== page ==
Our 2 days in Austin came and went in a blink of an eye. As much as we wished to stay longer, we’ve got a schedule to keep and people to meet. It is time to hit the road. Thanks for your hospitality Austin, we will be back again soon.
On our way out, we spotted this HUUUGEEEE Cabela’s store in a town on the outskirts called Buda, TX. We had to make a quick stop to check it out.
In Southern California, we don’t have any Cabela’s stores. The closest thing we have is a Bass Pro Shop which is pretty much the same type of outdoors superstore. They are absolutely jammed packed with any types of camping, fishing, hunting gear you can imagine.
One of the features of these stores is the abundance of taxidermy animals that are on display around the whole store. They have your typical deers and hogs but in some of the big ones like this one, they even have a stuffed polar bear. Ava did not really understand the whole concept of taxidermy and how these animals came to be in this place. She was actually excited to see them as she would at a zoo. We on the other hand were a little disturbed by the whole idea that they probably bought these or commissioned people to bring these in for display.
Our plan today was to make it down to San Antonio for the afternoon so we can check out the famous Alamo. We have heard about parking in downtown San Antonio was not very RV friendly. Since the Alamo promptly closes its doors for visitors at 5:30PM each day, we had a small window to get the Airstream parked as we pulled into town shortly after 4:30.
After a long and complicated altercation with a mustached meter-maid in a ten gallon hat, we found some street parking 2 blocks away for only $1.50. Marlene and the girls had gone ahead while I stayed back to find parking. I quickly shuffled myself over to the famed mission that became the historic battle sight of the Texas Revolution.
The Alamo for those who don’t know is a mission that was used as a stronghold by the Texans who were under siege by the Mexicans intending to retake Texas as their own. Over a 13 day period back in 1836, 200 Texans defended the garrison from nearly 3,000 Mexican soldiers. Eventually they were overwhelmed by the continued assault and as the Mexicans breached the walls of the Alamo, all of the defenders were killed in an intense battle with only a small number of women and children who survived in a small room in a corner room inside the interior walls.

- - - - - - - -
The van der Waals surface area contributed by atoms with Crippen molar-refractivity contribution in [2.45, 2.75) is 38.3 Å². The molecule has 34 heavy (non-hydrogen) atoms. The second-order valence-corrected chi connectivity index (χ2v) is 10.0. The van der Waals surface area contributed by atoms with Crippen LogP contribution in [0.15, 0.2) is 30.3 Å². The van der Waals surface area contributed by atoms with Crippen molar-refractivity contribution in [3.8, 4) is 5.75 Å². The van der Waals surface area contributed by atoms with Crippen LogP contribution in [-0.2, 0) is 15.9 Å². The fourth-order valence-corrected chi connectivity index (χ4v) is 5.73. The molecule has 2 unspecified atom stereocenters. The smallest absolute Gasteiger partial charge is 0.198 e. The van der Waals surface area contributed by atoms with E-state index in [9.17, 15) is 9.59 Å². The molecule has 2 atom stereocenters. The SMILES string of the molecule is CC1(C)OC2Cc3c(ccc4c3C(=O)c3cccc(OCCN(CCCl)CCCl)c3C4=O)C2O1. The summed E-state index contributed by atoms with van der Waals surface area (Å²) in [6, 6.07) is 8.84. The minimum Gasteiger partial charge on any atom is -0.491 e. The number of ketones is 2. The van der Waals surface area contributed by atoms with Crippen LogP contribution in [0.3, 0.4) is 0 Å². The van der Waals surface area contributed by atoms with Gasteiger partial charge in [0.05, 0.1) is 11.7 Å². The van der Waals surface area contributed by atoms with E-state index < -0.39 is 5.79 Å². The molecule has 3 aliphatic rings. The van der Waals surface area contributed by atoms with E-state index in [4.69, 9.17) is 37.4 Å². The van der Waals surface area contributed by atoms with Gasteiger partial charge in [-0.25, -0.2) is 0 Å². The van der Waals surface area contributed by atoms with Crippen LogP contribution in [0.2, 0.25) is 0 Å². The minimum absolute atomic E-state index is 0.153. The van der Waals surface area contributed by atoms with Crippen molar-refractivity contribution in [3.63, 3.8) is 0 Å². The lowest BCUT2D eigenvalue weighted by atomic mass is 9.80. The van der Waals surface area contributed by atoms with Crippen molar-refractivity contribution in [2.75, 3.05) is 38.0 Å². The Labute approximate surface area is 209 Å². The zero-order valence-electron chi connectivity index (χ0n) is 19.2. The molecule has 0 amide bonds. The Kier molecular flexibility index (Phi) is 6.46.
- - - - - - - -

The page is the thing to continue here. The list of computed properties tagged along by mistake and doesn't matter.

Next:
The loss at Alamo apparently caused an intense surge in the enlistment of soldiers to the Texan army. In just a couple short months later, at the Battle of San Jacinto, 900 Texans defeated the Mexican army by killing, wounding and capturing over 1,300 Mexicans while losing only 9 of their own as Mexico quickly retreated to south of the Rio Grande which in turn paved the way for Texas’ declaration as an independent country.
Some of the famous Alamo defenders include Davy Crockett, James Bowie and William Travis who all gave their lives during the lopsided battle.
Well, battle shmattle. Ava thinks these walls are not for fighting but rather for posing. Check out this mermaid pose she struck all on her own and asked Marlene to take a picture of it.
This is the front entrance of the Alamo mission. It’s not a real big building but it certainly has big historical significants in Texas.
We almost got everyone to smile in this self portrait of the family. We will work on getting them to look at the camera later.
A short walk across the street you will find yourself in the very touristy area called Riverwalk of San Antonio. It is loaded with restaurants, shopping. bars and night clubs.
We walked around a bit an decided to head into Casa Rio. As nice as the area seems to be, San Antonio’s service industry seems to be a little off of their game these days. We stood at the front door for probably 5 minutes waiting to get seated while the hostesses and waiters chatted amongst themselves with their backs turned to us. And even when we did get their attention, none of them seemed real pleased that we were there to spend money at their establishment.
The food was decent at Casa Rio. Nothing to write home about. My tamale on the combo plate was smaller than a breakfast sausage while Marlene’s enchiladas were topped with Velveeta cheese.
At least the walk around the river was pleasant.
And Ava got to see a horse drawn carriage lit up in pink and shaped like a pumpkin just like in Cinderalla.
Our short jaunt to San Antonio was highlighted by the 3o minute visit to the Alamo which was very worth the trip but surrounded by a city that seems to have given up on its tourism trade. Maybe the recession has given the workers in the industry little hope of a swift recovery and it definitely shows. Even the employees at the Alamo gift shop all looked liked they would rather not be there.
If nothing else, we were glad to have spend more of our time in Austin and very few in San Antonio. The Alamo is definitely worth a visit if you are in the area and we are glad to have been there. Especially if you are interested in its historical significance. Other than that, I would save your gas and just head down towards the road to the Gulf coast at Corpus Christi. At least that is where we are headed next.
over and out,